Frater Henry Nguyen, SCJ, arrived in Quito, Ecuador, on December 28, to begin the second half of his pastoral year. He was originally scheduled to spend his entire pastoral year in South America, taking part in a Spanish-language immersion experience and get a taste of ministry in a culture outside of the US Province. However, as with much during the past year, the pandemic forced Frater Henry to make a few adjustments. The first six months of his pastoral year were spent ministering with Sacred Heart Southern Missions in Mississippi. He will be in Ecuador through the end of the spring semester.
Frater Henry writes about his first week in Ecuador:
Today I am traveling to Bahia de Caraquez, where I will spend time with the community, learn Spanish, and simply be with the people. I have been blessed during my initial days in Ecuador, welcomed with the SCJ hospitality that I have been accustomed to, first at the airport by Fr. Bruno Santos, district superior, Fr. Juancho Castaneda Rojas, and Fr. Pablo Martinez. During my first days, I stayed at the “interim novitiate.” Dehonian novices from Ecuador generally go to Spain for their novitiate year, but borders were closed at the start of their year due to the pandemic.
Getting by, getting frustrated, getting motivated have been the different emotions that I have been feeling since I have gotten to Ecuador. I had been able to get by with the Spanish that I knew during my chaplain internship as well as my work in social services with Sacred Heart Southern Missions. I was getting by here too at first, but then got frustrated when I wasn’t able to fully communicate with my confreres, the people around me. However, they have generously helped me here and there, correcting my pronunciation and phrasing.
I have been watching a lot of TV with the community as another way to better my Spanish. I am motivated to learn the language to truly be present with the people. A few differences that I have already noticed in the Spanish here from what I know is how they say bag – “funda” – instead of “bolsa.” Bolsa resonates a lot with me as I attended Bolsa Grande High School. At meal, I had “chancho,” a term I hadn’t heard before. Spanish speakers in the United States would more commonly use “cerdo” or “puerco,” for pig. And last, there is “mande,” asking someone to repeat or to say something.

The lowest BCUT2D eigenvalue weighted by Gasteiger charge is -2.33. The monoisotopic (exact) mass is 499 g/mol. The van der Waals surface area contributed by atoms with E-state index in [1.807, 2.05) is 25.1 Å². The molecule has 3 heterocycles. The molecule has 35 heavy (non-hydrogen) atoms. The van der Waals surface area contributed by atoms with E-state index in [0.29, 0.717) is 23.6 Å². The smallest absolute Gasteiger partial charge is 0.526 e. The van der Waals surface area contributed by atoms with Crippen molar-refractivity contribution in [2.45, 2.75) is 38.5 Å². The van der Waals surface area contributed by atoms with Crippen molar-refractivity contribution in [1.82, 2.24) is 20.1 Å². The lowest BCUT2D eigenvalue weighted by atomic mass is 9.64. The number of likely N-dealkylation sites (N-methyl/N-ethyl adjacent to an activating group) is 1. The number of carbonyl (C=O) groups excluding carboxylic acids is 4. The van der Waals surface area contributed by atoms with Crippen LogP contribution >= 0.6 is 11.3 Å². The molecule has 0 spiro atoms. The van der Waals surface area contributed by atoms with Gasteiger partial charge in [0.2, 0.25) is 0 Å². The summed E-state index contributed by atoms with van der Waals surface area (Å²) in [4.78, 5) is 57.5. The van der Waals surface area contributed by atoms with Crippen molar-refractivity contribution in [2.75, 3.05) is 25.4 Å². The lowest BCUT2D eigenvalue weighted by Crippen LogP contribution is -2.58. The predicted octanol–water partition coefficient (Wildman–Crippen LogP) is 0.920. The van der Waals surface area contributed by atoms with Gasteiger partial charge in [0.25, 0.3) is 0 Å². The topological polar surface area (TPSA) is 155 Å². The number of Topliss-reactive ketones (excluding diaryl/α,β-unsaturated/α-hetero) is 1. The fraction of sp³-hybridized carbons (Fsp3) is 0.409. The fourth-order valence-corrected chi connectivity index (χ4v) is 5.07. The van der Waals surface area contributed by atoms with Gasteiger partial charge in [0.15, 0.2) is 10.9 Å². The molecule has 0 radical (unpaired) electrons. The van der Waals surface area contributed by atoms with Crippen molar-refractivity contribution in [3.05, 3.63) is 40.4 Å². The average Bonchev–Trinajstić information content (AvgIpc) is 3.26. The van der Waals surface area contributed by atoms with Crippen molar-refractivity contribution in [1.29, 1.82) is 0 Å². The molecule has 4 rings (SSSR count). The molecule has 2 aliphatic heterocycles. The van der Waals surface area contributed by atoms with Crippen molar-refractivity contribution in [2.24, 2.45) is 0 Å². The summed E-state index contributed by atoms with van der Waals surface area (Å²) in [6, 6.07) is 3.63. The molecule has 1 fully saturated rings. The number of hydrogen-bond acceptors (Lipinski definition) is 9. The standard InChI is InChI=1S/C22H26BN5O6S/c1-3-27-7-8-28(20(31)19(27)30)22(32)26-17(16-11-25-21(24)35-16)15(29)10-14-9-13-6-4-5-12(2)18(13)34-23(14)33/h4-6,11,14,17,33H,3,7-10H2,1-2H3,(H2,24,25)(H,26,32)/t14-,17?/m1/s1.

The novitiate community and I spent New Year Eve’s at Quito 1, which is the community attached to the Parroquia Santa Maria de la Arelia. I was able to experience Mass with a lively community despite the pandemic. It was a truly international experience, where I was welcomed as a seminarian of Vietnamese descent from the US Province who will spend the next several months in Ecuador.
The SCJ community here is in a barrio where we live right next to the people, they are our vecinos (neighbors). It is a busy neighborhood, near bakeries, pharmacies and markets. Something that caught my eye from the start was the lack of cars; people walk to church. Our parish is among the few that remains open for people to come and worship; Mass is also available on livestream.
Fr. Bruno asked me if I wanted to help with a food project. I said “yes,” and joined several others assisting at a parish food pantry. We divided the donated food into packages for 100 families. While sorting fruits, vegetables, dairy, juices, eggs, etc., I noticed a long line waiting for us to finish. This reminded me of my time with SHSM. Even during a pandemic, we Dehonians find ways to be with the people and help however we can.
Here, precautions against the pandemic are easily seen. In the streets, it seems as if everyone is wearing a mask, even in the cars. As I enter into a store my temperature is taken, my shoes are sprayed and disinfected, and I am asked to apply hand sanitizer.
At over 9,000 feet, Quito is the second highest capital in the world, but I was lucky and didn’t suffer with altitude sickness. Bahia de Caraquez will be different; it is in a coastal region.
I want to express my thanks to the many SCJs who have contacted me with their warm wishes and support. It means a lot to me as I settle in on the other side of the equator. This is truly a moment for me to say Ecce Venio.